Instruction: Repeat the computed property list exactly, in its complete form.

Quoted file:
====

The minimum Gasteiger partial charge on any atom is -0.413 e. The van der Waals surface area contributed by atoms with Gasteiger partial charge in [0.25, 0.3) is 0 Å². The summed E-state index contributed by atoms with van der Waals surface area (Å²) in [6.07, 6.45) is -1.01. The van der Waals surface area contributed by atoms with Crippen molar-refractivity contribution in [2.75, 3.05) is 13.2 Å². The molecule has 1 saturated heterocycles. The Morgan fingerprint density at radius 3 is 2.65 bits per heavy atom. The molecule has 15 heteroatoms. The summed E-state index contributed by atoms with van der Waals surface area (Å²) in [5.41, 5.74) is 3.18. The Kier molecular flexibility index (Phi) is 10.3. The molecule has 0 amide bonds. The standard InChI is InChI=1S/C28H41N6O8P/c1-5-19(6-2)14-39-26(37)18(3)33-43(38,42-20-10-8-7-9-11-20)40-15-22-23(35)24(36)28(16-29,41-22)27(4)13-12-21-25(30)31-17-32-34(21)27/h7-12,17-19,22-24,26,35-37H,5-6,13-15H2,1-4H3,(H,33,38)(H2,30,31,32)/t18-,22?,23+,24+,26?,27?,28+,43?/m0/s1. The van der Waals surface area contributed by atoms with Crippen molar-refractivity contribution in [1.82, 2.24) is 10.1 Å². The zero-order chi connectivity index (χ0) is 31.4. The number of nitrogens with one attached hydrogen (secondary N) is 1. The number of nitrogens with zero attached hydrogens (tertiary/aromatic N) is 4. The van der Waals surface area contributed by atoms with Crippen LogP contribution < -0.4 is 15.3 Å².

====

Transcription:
The minimum Gasteiger partial charge on any atom is -0.413 e. The van der Waals surface area contributed by atoms with Gasteiger partial charge in [0.25, 0.3) is 0 Å². The summed E-state index contributed by atoms with van der Waals surface area (Å²) in [6.07, 6.45) is -1.01. The van der Waals surface area contributed by atoms with Crippen molar-refractivity contribution in [2.75, 3.05) is 13.2 Å². The molecule has 1 saturated heterocycles. The Morgan fingerprint density at radius 3 is 2.65 bits per heavy atom. The molecule has 15 heteroatoms. The summed E-state index contributed by atoms with van der Waals surface area (Å²) in [5.41, 5.74) is 3.18. The Kier molecular flexibility index (Phi) is 10.3. The molecule has 0 amide bonds. The standard InChI is InChI=1S/C28H41N6O8P/c1-5-19(6-2)14-39-26(37)18(3)33-43(38,42-20-10-8-7-9-11-20)40-15-22-23(35)24(36)28(16-29,41-22)27(4)13-12-21-25(30)31-17-32-34(21)27/h7-12,17-19,22-24,26,35-37H,5-6,13-15H2,1-4H3,(H,33,38)(H2,30,31,32)/t18-,22?,23+,24+,26?,27?,28+,43?/m0/s1. The van der Waals surface area contributed by atoms with Crippen molar-refractivity contribution in [1.82, 2.24) is 10.1 Å². The zero-order chi connectivity index (χ0) is 31.4. The number of nitrogens with one attached hydrogen (secondary N) is 1. The number of nitrogens with zero attached hydrogens (tertiary/aromatic N) is 4. The van der Waals surface area contributed by atoms with Crippen LogP contribution < -0.4 is 15.3 Å².